neuroendocrine%20tumors
NEUROENDOCRINE TUMORS
Neuroendocrine tumors are rare, small, slow-growing epithelial neoplasms with predominant neuroendocrine differentiation found in most organs of the body.
They arise from cells throughout the diffuse endocrine system.
Carcinoid tumors and pancreatic neuroendocrine tumors are the most common.
Carcinoid tumors arise from the lungs & bronchi, stomach, small intestine, appendix, rectum or thymus.
Majority of the neuroendocrine tumors are sporadic but some tumors are caused by inherited genetic syndromes such as multiple endocrine neoplasia, Von-Hippel Lindau disease, tuberous sclerosis complex and neurofibromatosis.
They have the ability to store and secrete various peptides and neuroamines.

Introduction

  • Majority of the neuroendocrine tumors (NETs) are sporadic but some tumors are caused by inherited genetic syndrome such as multiple endocrine neoplasia, Von-Hippel Lindau disease, tuberous sclerosis complex, & neurofibromatosis
  • They have the ability to store & secrete various peptides & neuroamines
    • Some of these substances can cause specific clinical syndromes while other substances may produce elevated plasma or urine levels that are not associated with a specific symptom complex or syndrome

Definition

  • Rare, small, slow-growing epithelial neoplasms with predominant neuroendocrine differentiation found in most organs of the body

Pathophysiology

  • Arise from cells throughout the diffuse endocrine system
  • Carcinoid tumors & pancreatic neuroendocrine tumors (NETs) are the most common
  • Carcinoid tumors arise from the lungs & bronchi, stomach, small intestine, appendix, rectum or thymus
  • Pancreatic NETs arise from the pancreas
  • Most common subtypes are:
    • Insulinomas that produce insulin
    • Gastrinomas which produce gastrin, a hormone that helps digest food
    • Glucagonomas that produce glucagon, a hormone that helps to raise blood sugar levels
    • VIPomas produce vasoactive intestinal peptide (VIP) that helps digestion & a number of other body processes
    • Somatostatinomas produce somatostatin that helps with digestion
  • Others less common NETs arise in the parathyroid glands, adrenal glands, pituitary gland, & calcitonin-producing cells of the thyroid gland

Signs and Symptoms

  • Flushing
    • Usually the dry type
    • Secondary to prostaglandins, kinins, & serotonin
    • Characteristic depends on the location of the tumor
  • Diarrhea
    • Commonly the secretory type
    • Produces large-volume stools
    • Persists with fasting
    • Relieved by proton pump inhibitor
  • Abdominal pain
    • Usually severe, persistent, & disturbs sleep
  • Dyspepsia
  • Ulcer
    • Relieved by proton pump inhibitor use that is very suggestive of gastrinoma diagnosis
  • Steatorrhea
  • Bronchoconstriction
    • Wheezing due to bronchospasm is seen in 1/3 of patients with carcinoid syndrome that is usually caused by substance P, histamine, or serotonin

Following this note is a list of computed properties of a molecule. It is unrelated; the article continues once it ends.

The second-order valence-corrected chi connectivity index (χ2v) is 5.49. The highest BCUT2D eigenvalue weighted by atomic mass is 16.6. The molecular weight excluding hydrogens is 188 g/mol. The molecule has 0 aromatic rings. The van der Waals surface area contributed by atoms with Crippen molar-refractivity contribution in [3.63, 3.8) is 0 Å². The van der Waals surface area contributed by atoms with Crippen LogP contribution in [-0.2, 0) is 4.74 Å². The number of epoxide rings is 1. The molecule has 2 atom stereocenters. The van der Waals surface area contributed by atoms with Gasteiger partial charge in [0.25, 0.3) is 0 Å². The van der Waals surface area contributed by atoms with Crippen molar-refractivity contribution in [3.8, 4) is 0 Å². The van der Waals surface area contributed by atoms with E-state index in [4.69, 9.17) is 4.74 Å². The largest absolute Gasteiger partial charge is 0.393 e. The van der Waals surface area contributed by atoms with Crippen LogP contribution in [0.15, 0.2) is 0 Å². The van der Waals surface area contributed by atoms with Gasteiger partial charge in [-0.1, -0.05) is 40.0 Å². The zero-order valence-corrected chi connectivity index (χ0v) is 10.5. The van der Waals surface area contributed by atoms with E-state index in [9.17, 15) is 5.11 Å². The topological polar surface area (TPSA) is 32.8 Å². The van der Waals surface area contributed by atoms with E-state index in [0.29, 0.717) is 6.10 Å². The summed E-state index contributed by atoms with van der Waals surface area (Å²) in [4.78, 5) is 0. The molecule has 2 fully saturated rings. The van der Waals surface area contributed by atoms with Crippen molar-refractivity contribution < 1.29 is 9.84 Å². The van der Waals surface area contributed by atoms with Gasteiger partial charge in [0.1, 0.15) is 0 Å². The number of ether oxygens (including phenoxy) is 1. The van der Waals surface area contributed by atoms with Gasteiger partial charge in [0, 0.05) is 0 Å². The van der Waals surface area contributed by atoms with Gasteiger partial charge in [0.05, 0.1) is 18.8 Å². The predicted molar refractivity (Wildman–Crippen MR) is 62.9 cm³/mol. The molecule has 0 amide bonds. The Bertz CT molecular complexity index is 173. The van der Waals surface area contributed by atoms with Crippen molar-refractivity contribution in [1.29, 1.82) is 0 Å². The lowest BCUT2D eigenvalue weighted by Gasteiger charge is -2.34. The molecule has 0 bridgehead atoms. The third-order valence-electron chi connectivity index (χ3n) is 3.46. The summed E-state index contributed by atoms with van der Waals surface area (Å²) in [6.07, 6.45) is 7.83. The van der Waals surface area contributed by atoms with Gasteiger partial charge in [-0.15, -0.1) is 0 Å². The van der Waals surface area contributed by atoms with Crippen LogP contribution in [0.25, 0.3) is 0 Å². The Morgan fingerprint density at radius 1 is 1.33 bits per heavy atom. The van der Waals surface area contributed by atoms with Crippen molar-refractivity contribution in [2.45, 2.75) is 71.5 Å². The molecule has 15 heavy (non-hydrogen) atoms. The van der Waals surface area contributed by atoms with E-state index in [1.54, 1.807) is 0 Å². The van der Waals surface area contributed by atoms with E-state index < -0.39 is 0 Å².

• Hypoglycemia
    • Seen in patients with insulinoma as part of Whipple triad (hypoglycemic symptoms <40 mg/dL, & relief of symptoms with glucose)
  • Hyperglycemia
  • Dementia
  • Dermatoses (eg urticaria, pellagra, cafe au lait)
  • Obstructive symptoms (eg nausea, vomiting, cholestasis)
  • Weight loss
Types of NETs based on Clinical Manifestation
Functional NETs
  • Symptoms are due to excess hormone production
  • Most common functionally active NETs include carcinoids, insulinomas, gastrinomas, VIPoma & glucagonomas
  • Most common manifestation is carcinoid syndrome caused by elevated levels of serotonin & is associated with carcinoid tumors from the small intestine or appendix
    • Symptoms of carcinoid syndrome:
      • Vasomotor symptoms (eg facial flushing, telangiectasia, chronic facial cyanosis, rhinitis)
      • Increased intestinal motility (eg diarrhea, borborygmi, abdominal pain)
      • Heart failure (eg endocardial fibrosis, pulmonary stenosis, tricuspid insufficiency)
      • Bronchoconstriction (eg asthma)
    • The presence of pancreatic mass without hormonal symptoms in a patient who has increased serum pancreatic polypeptide or chromogranin A (CgA) level is suggestive of non-functional NETs
Nonfunctional NETs
  • Most nonfunctional tumors are asymptomatic & not associated with clinical hormonal syndrome
  • Symptoms such as abdominal discomfort, diarrhea, bowel obstruction, weight loss, & jaundice are due to local growth & metastasis
  • They may not be diagnosed until they have progressed to advanced disease because they are slow-growing tumors
  • They are often found incidentally during imaging studies or surgery & their neuroendocrine origin may be noted only after histologic examination
  • They are still biologically active even though they do not secrete peptides which cause a clinical syndrome
    • The peptides that they secrete are used for their diagnosis (eg chromogranins, especially CgA, & pancreatic polypeptide)
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